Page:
6. Be kind even when you’re not.
It is much easier to be a jerk than not, especially when you are sick. Still, just as in #5, the choice to be unkind or not when faced with an unkind situation or person is totally yours. Choose kindness.

7. Mind your I ams.
If God has taken the name I Am That I Am, there must be some pretty big consequences whenever we mere mortals use his name during the course of our everyday living. Think about it… whenever we use his name to declare how we feel, as in “I am… sick” or “I am… happy,” the universe must surely take notice and find a way to make it so. I mean, when you say “I am…” you’re essentially saying “God is…” If you ask me, your best bet is to keep your I ams as positive as possible.

8. Embrace modernity.
There are some of us out there who live alternative life styles and who choose to shun modern medicine for a more “holistic” approach to healing, whatever that may be. I’m not saying to compromise your values, but what I am saying is that when it comes to whether you may live or die, don’t just go down the single path of relying solely on alternate healing techniques and putting your trust into our good – but also rather precarious and sometimes a bit spiteful – Mother Earth. You can still go down that hippie path, but as you do, also go down a parallel less-than-hippie path that incorporates modern medicine and technology. I have two words to sum this all up in a sad, unfortunate, but easy to remember way: Steve Jobs.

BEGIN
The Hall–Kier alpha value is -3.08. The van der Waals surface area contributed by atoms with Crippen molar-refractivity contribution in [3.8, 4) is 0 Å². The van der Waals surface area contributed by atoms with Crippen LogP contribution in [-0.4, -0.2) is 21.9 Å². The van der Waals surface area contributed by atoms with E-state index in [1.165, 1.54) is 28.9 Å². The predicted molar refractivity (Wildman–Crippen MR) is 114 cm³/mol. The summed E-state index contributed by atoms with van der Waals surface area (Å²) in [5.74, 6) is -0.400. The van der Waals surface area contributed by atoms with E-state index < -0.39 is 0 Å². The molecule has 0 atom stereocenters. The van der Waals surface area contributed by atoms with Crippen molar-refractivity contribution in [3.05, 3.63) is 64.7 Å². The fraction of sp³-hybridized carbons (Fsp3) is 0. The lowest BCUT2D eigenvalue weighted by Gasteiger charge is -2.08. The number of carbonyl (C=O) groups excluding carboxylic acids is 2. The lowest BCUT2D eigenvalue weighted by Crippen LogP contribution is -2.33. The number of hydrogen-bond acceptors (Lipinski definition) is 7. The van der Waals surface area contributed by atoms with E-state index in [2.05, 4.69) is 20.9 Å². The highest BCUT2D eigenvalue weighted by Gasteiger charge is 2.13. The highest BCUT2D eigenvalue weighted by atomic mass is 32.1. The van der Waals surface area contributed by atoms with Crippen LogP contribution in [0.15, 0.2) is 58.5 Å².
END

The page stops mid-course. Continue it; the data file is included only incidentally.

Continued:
9. Ask questions.
In other words, trust but verify. Sometimes this can be harder than it sounds, seeing that we, as a society, tend to hold doctors in such high regard, and deservedly so. But no matter how awesome your doctor is, she or he is still, just like you and me, only human. Not everything they say is gospel no matter how much some of them may act as if it is. Now, your default response probably should be to listen to what your doctor has to say, but the bottom line is, doctors are nothing more than highly trained, highly paid medical consultants and service contractors. It is their job to provide you with their best advice and/or service that they can. It is your job to decide whether to accept their advice and/or service or not. You are both their customer and their boss – meaning they work for you – and it is up to you to hold them accountable.

10. Find your guru.